Are you a well-informed traveler who is interested in taking a vacation to Texas? We have quite a few posts on Texas. This post is all about Galveston attractions. We loved our visit to Galveston, and we will recommend the top five things you might want to see. You can look at our posts on Galveston Fun Facts and Galveston Hotels to complete your Internet journey to Galveston.
I’ve broken the post into major attractions in Galveston. Hopefully, you are making Galveston a vacation destination. To start with, let’s talk about beaches in Galveston.
When you visit Galveston, you probably are coming for the beach. It’s a very long beach and it allows the more than 7 million annual visitors to all stake a claim for some entertainment on the beautiful sand. Galveston beach is not like Miami beach or what you might see in Cancun. The water is greener than blue. Some people call it brownish green. Is there something wrong here?
The main factor explaining the color of the water is the Mississippi River which empties directly into the Gulf. It carries almost 2 million tons of sediment with it each day! All of the sediment empties into Gulf of Mexico and eventually makes its way to Galveston.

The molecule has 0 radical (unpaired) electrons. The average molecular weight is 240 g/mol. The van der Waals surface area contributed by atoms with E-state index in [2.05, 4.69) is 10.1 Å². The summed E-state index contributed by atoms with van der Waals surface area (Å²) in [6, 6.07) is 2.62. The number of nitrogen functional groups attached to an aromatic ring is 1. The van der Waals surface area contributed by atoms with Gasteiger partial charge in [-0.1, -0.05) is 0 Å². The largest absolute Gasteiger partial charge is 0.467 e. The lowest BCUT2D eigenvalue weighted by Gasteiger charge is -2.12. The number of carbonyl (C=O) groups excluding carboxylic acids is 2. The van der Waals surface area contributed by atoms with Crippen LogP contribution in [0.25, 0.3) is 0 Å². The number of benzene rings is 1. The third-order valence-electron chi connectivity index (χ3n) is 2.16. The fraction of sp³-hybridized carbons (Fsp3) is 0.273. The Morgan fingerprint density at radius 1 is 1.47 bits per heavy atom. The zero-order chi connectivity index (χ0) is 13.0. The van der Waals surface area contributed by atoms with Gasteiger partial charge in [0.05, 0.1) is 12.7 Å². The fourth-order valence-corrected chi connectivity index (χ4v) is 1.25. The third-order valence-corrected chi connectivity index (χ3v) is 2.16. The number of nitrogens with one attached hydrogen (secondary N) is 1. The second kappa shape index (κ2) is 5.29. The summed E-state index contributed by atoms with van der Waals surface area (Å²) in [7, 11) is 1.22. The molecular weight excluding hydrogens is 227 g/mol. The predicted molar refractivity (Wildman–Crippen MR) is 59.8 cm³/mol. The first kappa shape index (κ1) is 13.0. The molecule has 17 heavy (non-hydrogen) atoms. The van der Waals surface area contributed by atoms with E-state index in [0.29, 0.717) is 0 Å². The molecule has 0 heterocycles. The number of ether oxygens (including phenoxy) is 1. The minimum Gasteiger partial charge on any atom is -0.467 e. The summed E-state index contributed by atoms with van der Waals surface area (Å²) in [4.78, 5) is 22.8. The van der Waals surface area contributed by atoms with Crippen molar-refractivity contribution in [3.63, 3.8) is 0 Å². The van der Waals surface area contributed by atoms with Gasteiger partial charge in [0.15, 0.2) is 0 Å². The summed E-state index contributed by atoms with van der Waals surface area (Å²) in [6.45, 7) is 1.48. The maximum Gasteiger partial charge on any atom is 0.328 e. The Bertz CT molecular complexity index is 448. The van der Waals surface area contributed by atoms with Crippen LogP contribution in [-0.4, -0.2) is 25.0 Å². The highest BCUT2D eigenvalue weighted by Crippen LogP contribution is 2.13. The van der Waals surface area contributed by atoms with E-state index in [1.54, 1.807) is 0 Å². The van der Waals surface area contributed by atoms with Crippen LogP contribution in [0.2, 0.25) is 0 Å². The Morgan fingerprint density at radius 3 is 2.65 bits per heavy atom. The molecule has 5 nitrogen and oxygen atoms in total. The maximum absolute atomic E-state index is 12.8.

So, why isn’t Florida or Cancun suffering from this? They both have sea life on the floor of the ocean which traps the sediment and makes the clean blue water appear. Galveston water is mostly shallow with little sea life on the floor and too much sediment.
If you take a boat out away from the shore, the water will turn back to blue when the sea level is deeper. The deeper water and the sea life trap the sediment. Galveston’s watercolor may not be as beautiful as other beaches, but it is just as safe, fun and relaxing. It’s the same Gulf of Mexico that you find in other cities, so the beach is still a very popular place in Galveston.
The Pleasure Pier